You call it Bookfat. My patients call it Lifefat. People learn that the pressures of life can quickly get in the way of living that healthier lifestyle. Helping people get back to a healthier self is my life work.
    Though statistics claim that the majority of people are overweight or obese in our country, my take is that I’m surprised we’re not all overweight.
    The “obesigenic” society we all live in offers us heaping portions of food 24/7 and every reason in the book (yours is writing) to stay sedentary as contented couch and mouse potatoes. Until we look in the mirror or visit our doctor.
    The good news is that small changes in your lifestyle can give you big results in your health. Read my blog at http://dietdoc.typepad.com/weight_loss_expert_blog/ to be inspired and get healthier.
    Robert Kushner, MD
    Medical Director, http://www.diet.com

    Reply
  11. Linda Bowman

    Hi Andy,
    Some much has been written about finding “balance” that it’s all beginning to sound trite. Nonetheless, it is, after all, about finding balance. As a freelance writer and editor, I, too, spend long hours with my butt glued to the chair and my eyes on the computer. I try to make sure I get off the chair and into the fresh air for exercise several times a day. After all, as freelancers, we’re calling the shots, right? And if a book deal comes out of it, so much the better. A little “bookfat” is an easy thing to remedy in the scheme of things. Btw, your book inspired me and your blogs are well worth the read–as long as I keep it all in balance! Best regards, Linda Bowman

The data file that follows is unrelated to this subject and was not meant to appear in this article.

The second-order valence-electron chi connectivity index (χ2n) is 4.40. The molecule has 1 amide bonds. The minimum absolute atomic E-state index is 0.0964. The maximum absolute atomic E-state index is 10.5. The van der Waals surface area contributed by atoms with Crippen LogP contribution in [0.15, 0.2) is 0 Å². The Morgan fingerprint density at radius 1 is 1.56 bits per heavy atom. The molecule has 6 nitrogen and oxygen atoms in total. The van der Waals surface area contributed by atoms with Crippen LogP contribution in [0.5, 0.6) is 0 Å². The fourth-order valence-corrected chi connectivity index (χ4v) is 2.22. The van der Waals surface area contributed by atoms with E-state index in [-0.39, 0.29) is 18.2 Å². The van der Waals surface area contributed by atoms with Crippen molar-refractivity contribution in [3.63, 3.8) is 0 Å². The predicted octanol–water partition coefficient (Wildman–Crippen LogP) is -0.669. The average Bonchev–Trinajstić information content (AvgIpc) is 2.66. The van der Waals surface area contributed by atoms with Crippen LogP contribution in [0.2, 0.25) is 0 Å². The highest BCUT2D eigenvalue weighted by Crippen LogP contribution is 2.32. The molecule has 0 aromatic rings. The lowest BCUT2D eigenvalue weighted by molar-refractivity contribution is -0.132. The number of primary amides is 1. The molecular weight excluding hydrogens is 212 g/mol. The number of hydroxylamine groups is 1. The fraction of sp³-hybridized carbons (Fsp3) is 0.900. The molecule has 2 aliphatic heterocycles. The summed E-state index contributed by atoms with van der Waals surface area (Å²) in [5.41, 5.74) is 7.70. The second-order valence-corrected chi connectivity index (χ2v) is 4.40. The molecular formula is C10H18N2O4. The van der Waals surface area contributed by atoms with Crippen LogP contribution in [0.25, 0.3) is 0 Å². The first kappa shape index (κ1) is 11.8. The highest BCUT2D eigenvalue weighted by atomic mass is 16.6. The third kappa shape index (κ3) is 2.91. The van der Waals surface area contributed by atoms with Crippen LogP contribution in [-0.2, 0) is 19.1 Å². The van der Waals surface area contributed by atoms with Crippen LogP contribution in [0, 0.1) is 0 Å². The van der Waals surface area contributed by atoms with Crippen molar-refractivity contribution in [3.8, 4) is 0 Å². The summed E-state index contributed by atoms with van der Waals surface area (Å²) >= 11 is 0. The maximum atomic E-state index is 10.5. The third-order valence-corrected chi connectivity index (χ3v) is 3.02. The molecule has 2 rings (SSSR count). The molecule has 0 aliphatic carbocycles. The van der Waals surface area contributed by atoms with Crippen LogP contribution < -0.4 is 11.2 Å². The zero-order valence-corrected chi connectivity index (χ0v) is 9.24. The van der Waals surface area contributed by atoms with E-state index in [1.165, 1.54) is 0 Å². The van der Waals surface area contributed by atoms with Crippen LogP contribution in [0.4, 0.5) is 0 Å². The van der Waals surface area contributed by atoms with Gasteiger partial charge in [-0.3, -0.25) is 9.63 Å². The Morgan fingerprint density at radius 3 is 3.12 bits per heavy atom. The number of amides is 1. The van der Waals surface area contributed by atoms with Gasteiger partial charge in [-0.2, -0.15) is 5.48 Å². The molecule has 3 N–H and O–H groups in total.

Reply
  12. James Caffrey in Costa Del Sol Spain

    Hi Andy,